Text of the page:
March 17, 2004 - Ventura County Star: Peace Corps Volunteer Lorelei O'Hagan eager to return to aid Haitians

Peace Corps Online: Directory: Haiti: Feb, 2004: Peace Corps evacuates Volunteers from Haiti: March 17, 2004 - Ventura County Star: Peace Corps Volunteer Lorelei O'Hagan eager to return to aid Haitians

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Peace Corps Volunteer Lorelei O'Hagan eager to return to aid Haitians

Peace Corps Volunteer Lorelei O'Hagan eager to return to aid Haitians

Peace Corps worker eager to return to aid Haitians

Caption: Lorelei O'Hagan, 28, in a Haitian village marketplace in this undated photo, was among 76 Peace Corps volunteers who were pulled out of the country last month.

Camarillo visitor, cohorts evacuated during insurrection

By T.J. Sullivan,
March 17, 2004

Lorelei O'Hagan is missing the babies the most, the occupants of the Haitian hospital where infants lie uncuddled in cribs for two weeks at a time because there are simply more babies than arms to hold them.

She's missing the women whose lives she had begun to help change by starting a literacy program focused on promoting women's health, a rare thing in a nation where not much changes for women at all.

She's missing the second year of her two-year commitment as a Peace Corps volunteer in the Haitian city of Hinche because of the political instability that resulted before and after the departure of former President Jean-Bertrand Aristide. But though the Peace Corps pulled her and all her fellow volunteers out of the nation of 8 million people last month, O'Hagan says she intends to go back very soon.

"The first day I'm back, I'm going straight to that hospital," she said.

Stuck between plans to begin graduate school in about a year and having no desire to work a temporary job in the states until then, O'Hagan, 28, is visiting friends and waiting until the situation in Haiti calms enough to allow the women in her program to focus once again on improving their lives. She was in Camarillo this week visiting her mother, Judy Lucas, and stepfather, Ted Lucas.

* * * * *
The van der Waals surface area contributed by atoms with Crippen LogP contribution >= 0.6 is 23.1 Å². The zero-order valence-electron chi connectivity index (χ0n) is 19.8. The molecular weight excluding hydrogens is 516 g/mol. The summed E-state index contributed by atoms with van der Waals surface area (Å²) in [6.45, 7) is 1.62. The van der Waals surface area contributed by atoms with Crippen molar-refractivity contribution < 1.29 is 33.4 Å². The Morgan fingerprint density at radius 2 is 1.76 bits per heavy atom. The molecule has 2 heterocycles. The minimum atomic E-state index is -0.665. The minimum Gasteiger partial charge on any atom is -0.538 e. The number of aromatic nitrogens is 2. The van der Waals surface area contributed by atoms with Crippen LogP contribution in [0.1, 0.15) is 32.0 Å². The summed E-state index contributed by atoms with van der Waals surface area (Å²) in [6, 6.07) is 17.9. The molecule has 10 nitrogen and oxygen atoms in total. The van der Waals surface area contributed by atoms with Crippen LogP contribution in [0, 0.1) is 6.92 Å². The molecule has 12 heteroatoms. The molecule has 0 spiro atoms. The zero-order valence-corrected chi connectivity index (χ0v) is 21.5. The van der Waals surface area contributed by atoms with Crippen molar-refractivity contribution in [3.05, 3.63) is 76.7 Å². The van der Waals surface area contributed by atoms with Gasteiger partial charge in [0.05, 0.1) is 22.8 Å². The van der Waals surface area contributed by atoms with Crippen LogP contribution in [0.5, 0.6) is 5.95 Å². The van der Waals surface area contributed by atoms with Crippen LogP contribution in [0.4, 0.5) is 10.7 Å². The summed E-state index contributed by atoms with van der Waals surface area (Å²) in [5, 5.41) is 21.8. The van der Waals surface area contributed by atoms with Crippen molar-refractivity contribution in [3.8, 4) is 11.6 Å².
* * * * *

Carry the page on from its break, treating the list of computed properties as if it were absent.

"I had a plan all set up, but things don't always work out as planned," she said.

Distractions were not a frequent occurrence in Hinche before this. For months at a time, days blended together without incident.

It allowed time for O'Hagan to discover a way to help women by initiating a pilot program that taught reading while imparting lessons about women's health. The program was part of a micro-finance bank she founded, a small company that provides small loans to poor women who use the cash to start or maintain businesses. The loans are very small, as small as $45 with six months or more to pay, but the changes they produce are tremendous.

One Haitian woman, who used to make and sell food in the streets, was able to use her loan to help put together enough capital to open her own restaurant -- a building constructed from tin with Dominican Republican newspapers pasted to the wall as wallpaper. That same woman soon began catering for O'Hagan's program functions.

"When you find a program that really empowers people's lives, women especially, and really enriches them, you jump on it," O'Hagan said.

The program doesn't just give the women money, it teaches them to use it and aids them in improving the quality of their lives.

But the realization of such a dream was interrupted for O'Hagan, as were the distractionless days once the crowds began to gather in the streets around radio speakers a couple of months ago.

The uncharacteristic interest in the broadcasts was a direct result of tensions in Port-Au-Prince, the capital of Haiti about 80 miles south, a six-hour journey on a dusty, or otherwise muddy, road. The news brought forward thoughts that had been in the back of O'Hagan's mind, and the minds of most all 76 Peace Corps volunteers in Haiti.

Police stations were taken over by rebels. Roadblocks went up. Evacuation was increasingly possible.

Within a couple of weeks, O'Hagan was in Port-Au-Prince for a regularly scheduled Peace Corps meeting and was encouraged to delay her return to Hinche afterward. When word spread of the killing of a police chief in Hinche, everything changed.

"Never before had they had a physical problem in a volunteer's site," O'Hagan said.

With Mardi Gras about to start last month, and safety concerns mounting, the Peace Corps pulled all of its volunteers out of Haiti. Within a couple of days they were in Washington, D.C., forgiven the balance of their two-year obligations and sent home.

O'Hagan has not been deterred. Talk of Hinche still causes her eyes to light as her hands move to help express the significance of the work she was doing.

And so she's going back.

"It may not be worth my going until they're in a good place," she explained. "I'm thinking middle of April."

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Story Source: Ventura County Star

This story has been posted in the following forums: : Headlines; COS - Haiti; Safety and Security of Volunteers



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